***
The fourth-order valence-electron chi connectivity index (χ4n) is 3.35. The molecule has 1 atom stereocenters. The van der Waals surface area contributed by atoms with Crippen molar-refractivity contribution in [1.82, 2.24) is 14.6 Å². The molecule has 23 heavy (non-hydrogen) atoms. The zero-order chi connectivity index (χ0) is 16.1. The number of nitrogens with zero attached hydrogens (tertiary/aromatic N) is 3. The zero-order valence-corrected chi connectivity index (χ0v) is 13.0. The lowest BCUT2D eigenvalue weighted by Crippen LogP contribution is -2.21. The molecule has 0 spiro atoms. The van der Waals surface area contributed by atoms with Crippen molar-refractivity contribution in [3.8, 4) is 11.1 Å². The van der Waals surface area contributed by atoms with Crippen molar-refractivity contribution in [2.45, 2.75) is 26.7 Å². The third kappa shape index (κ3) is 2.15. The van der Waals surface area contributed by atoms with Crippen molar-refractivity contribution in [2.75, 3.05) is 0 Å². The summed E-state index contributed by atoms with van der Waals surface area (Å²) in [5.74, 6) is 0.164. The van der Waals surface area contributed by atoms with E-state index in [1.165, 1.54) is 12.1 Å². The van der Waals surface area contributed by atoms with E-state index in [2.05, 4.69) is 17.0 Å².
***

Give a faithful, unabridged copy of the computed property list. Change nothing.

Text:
The fourth-order valence-electron chi connectivity index (χ4n) is 3.35. The molecule has 1 atom stereocenters. The van der Waals surface area contributed by atoms with Crippen molar-refractivity contribution in [1.82, 2.24) is 14.6 Å². The molecule has 23 heavy (non-hydrogen) atoms. The zero-order chi connectivity index (χ0) is 16.1. The number of nitrogens with zero attached hydrogens (tertiary/aromatic N) is 3. The zero-order valence-corrected chi connectivity index (χ0v) is 13.0. The lowest BCUT2D eigenvalue weighted by Crippen LogP contribution is -2.21. The molecule has 0 spiro atoms. The van der Waals surface area contributed by atoms with Crippen molar-refractivity contribution in [3.8, 4) is 11.1 Å². The van der Waals surface area contributed by atoms with Crippen molar-refractivity contribution in [2.45, 2.75) is 26.7 Å². The third kappa shape index (κ3) is 2.15. The van der Waals surface area contributed by atoms with Crippen molar-refractivity contribution in [2.75, 3.05) is 0 Å². The summed E-state index contributed by atoms with van der Waals surface area (Å²) in [5.74, 6) is 0.164. The van der Waals surface area contributed by atoms with E-state index in [1.165, 1.54) is 12.1 Å². The van der Waals surface area contributed by atoms with E-state index in [2.05, 4.69) is 17.0 Å².